Powdery mildew has begun to appear on pumpkins and other cucurbits in Ohio. Signs of infection are small circular powdery growths on either side of the leaf. These spots enlarge and can eventually cover most of the leaf surface and kill the leaves. Stems and leaf petioles are also susceptible, but the disease is not observed on fruit. In pumpkins, powdery mildew may also attack the “handles”, which can be further damaged by secondary pathogens. It is time to start scouting cucurbits for powdery mildew.
Powdery mildew is managed using disease-resistant varieties and fungicides. Pumpkin and squash varieties vary in resistance to powdery mildew; in general, the more susceptible the variety, the more fungicide needed. The choice of fungicide is important because insensitivity to overused fungicides is common. It is critical that a fungicide resistance management program is followed. Alternate fungicides in different FRAC (Fungicide Resistance Action Committee) groups, indicating different modes of action against the fungus. Fungicide applications should begin when the disease first appears and incidence is low. Fungicides that are labeled for use against cucurbit powdery mildew can be found in the Midwest Vegetable Production Guide for Commercial Growers; product ratings and FRAC codes are on page 129. Vivando (U8), Quintec and fungicides containing FRAC 3 group active ingredients (Aprovia Top, Inspire Super, Luna Experience, Procure, Rally) have fewer reported failures due to fungicide resistance than others listed in the Guide and are recommended for Ohio (see table below – click too enlarge). These products should be tank-mixed with a protectant fungicide such as chlorothalanil (Bravo and similar products), copper- or sulfur-based products.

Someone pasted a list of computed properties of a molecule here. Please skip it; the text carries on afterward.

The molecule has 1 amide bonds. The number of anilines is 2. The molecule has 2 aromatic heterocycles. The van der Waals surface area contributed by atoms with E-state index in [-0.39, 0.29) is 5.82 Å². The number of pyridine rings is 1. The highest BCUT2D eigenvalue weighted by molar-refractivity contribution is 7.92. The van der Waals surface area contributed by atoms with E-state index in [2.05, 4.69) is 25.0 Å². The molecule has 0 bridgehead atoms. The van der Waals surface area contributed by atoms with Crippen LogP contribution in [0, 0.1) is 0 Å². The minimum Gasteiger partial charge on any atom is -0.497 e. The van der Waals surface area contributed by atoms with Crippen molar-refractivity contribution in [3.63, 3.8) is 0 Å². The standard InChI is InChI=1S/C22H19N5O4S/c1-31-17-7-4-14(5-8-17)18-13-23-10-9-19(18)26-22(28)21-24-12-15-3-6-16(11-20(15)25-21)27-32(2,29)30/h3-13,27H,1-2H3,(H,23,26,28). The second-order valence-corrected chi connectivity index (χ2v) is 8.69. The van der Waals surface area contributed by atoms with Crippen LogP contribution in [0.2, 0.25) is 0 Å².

Our evaluations of efficacy of powdery mildew fungicides in Ohio in 2018 indicated that Inspire Super, Procure, Rally, Aprovia Top and Quintec provided very good control of powdery mildew on pumpkins in three locations. Bravo Weather Stik and Fontelis provided moderate control and Pristine, Merivon Xemium and Torino provided poor control.
A list of products for powdery mildew management in organic cucurbits prepared by Dr. Meg McGrath of Cornell University can be found here.